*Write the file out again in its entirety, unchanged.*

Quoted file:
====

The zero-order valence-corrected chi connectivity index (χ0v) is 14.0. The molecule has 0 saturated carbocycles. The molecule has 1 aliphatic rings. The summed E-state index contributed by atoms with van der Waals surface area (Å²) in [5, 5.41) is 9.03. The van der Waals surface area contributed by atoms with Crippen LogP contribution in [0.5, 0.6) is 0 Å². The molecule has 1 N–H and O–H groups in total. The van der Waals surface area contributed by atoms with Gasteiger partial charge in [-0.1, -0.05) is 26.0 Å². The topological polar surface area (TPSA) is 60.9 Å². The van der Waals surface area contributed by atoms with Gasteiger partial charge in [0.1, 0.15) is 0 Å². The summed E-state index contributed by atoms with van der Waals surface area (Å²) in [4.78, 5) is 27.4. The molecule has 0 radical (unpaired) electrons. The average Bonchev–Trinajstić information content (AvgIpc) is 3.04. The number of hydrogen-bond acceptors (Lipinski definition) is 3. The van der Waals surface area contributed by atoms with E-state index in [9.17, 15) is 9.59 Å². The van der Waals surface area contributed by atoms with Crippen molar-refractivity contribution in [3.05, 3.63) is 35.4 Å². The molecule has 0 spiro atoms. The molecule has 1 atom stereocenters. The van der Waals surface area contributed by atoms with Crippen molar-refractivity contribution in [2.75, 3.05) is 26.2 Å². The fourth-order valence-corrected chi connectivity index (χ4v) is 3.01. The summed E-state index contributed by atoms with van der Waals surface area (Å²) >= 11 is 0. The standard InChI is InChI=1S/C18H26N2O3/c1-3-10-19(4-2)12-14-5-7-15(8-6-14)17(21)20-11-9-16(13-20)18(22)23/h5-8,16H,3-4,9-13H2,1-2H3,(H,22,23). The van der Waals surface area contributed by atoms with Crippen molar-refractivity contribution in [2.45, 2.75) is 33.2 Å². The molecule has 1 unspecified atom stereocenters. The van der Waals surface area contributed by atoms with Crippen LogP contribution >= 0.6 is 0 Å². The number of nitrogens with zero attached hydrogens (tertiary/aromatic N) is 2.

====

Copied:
The zero-order valence-corrected chi connectivity index (χ0v) is 14.0. The molecule has 0 saturated carbocycles. The molecule has 1 aliphatic rings. The summed E-state index contributed by atoms with van der Waals surface area (Å²) in [5, 5.41) is 9.03. The van der Waals surface area contributed by atoms with Crippen LogP contribution in [0.5, 0.6) is 0 Å². The molecule has 1 N–H and O–H groups in total. The van der Waals surface area contributed by atoms with Gasteiger partial charge in [-0.1, -0.05) is 26.0 Å². The topological polar surface area (TPSA) is 60.9 Å². The van der Waals surface area contributed by atoms with Gasteiger partial charge in [0.1, 0.15) is 0 Å². The summed E-state index contributed by atoms with van der Waals surface area (Å²) in [4.78, 5) is 27.4. The molecule has 0 radical (unpaired) electrons. The average Bonchev–Trinajstić information content (AvgIpc) is 3.04. The number of hydrogen-bond acceptors (Lipinski definition) is 3. The van der Waals surface area contributed by atoms with E-state index in [9.17, 15) is 9.59 Å². The van der Waals surface area contributed by atoms with Crippen molar-refractivity contribution in [3.05, 3.63) is 35.4 Å². The molecule has 0 spiro atoms. The molecule has 1 atom stereocenters. The van der Waals surface area contributed by atoms with Crippen molar-refractivity contribution in [2.75, 3.05) is 26.2 Å². The fourth-order valence-corrected chi connectivity index (χ4v) is 3.01. The summed E-state index contributed by atoms with van der Waals surface area (Å²) >= 11 is 0. The standard InChI is InChI=1S/C18H26N2O3/c1-3-10-19(4-2)12-14-5-7-15(8-6-14)17(21)20-11-9-16(13-20)18(22)23/h5-8,16H,3-4,9-13H2,1-2H3,(H,22,23). The van der Waals surface area contributed by atoms with Crippen molar-refractivity contribution in [2.45, 2.75) is 33.2 Å². The molecule has 1 unspecified atom stereocenters. The van der Waals surface area contributed by atoms with Crippen LogP contribution >= 0.6 is 0 Å². The number of nitrogens with zero attached hydrogens (tertiary/aromatic N) is 2.